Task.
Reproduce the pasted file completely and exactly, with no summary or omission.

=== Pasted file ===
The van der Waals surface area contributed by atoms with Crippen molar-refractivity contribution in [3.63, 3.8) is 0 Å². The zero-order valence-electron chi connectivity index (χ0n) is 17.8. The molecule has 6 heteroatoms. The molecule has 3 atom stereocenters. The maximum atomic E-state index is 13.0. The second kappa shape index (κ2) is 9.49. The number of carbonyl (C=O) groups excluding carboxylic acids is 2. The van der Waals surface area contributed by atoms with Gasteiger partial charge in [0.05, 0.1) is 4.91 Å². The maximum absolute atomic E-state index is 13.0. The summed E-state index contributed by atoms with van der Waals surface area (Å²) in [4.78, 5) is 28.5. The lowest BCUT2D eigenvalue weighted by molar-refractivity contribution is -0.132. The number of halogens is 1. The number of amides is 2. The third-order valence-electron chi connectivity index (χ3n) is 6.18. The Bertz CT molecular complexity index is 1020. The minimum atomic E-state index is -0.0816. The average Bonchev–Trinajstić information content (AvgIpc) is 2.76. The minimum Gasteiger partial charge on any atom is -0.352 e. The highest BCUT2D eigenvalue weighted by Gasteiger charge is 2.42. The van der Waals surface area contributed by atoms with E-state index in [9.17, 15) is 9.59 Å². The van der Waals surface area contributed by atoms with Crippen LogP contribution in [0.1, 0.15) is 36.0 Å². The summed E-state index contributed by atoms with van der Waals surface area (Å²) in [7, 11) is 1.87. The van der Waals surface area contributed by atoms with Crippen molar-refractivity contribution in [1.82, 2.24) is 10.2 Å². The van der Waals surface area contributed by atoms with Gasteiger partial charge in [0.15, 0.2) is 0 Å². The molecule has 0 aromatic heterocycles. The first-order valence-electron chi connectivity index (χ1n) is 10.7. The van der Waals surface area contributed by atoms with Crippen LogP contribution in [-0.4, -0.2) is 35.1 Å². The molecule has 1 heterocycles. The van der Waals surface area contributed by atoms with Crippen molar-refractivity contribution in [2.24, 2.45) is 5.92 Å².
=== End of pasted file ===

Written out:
The van der Waals surface area contributed by atoms with Crippen molar-refractivity contribution in [3.63, 3.8) is 0 Å². The zero-order valence-electron chi connectivity index (χ0n) is 17.8. The molecule has 6 heteroatoms. The molecule has 3 atom stereocenters. The maximum atomic E-state index is 13.0. The second kappa shape index (κ2) is 9.49. The number of carbonyl (C=O) groups excluding carboxylic acids is 2. The van der Waals surface area contributed by atoms with Gasteiger partial charge in [0.05, 0.1) is 4.91 Å². The maximum absolute atomic E-state index is 13.0. The summed E-state index contributed by atoms with van der Waals surface area (Å²) in [4.78, 5) is 28.5. The lowest BCUT2D eigenvalue weighted by molar-refractivity contribution is -0.132. The number of halogens is 1. The number of amides is 2. The third-order valence-electron chi connectivity index (χ3n) is 6.18. The Bertz CT molecular complexity index is 1020. The minimum atomic E-state index is -0.0816. The average Bonchev–Trinajstić information content (AvgIpc) is 2.76. The minimum Gasteiger partial charge on any atom is -0.352 e. The highest BCUT2D eigenvalue weighted by Gasteiger charge is 2.42. The van der Waals surface area contributed by atoms with E-state index in [9.17, 15) is 9.59 Å². The van der Waals surface area contributed by atoms with Crippen LogP contribution in [0.1, 0.15) is 36.0 Å². The summed E-state index contributed by atoms with van der Waals surface area (Å²) in [7, 11) is 1.87. The van der Waals surface area contributed by atoms with Crippen molar-refractivity contribution in [1.82, 2.24) is 10.2 Å². The van der Waals surface area contributed by atoms with Gasteiger partial charge in [0.15, 0.2) is 0 Å². The molecule has 0 aromatic heterocycles. The first-order valence-electron chi connectivity index (χ1n) is 10.7. The van der Waals surface area contributed by atoms with Crippen LogP contribution in [-0.4, -0.2) is 35.1 Å². The molecule has 1 heterocycles. The van der Waals surface area contributed by atoms with Crippen molar-refractivity contribution in [2.24, 2.45) is 5.92 Å².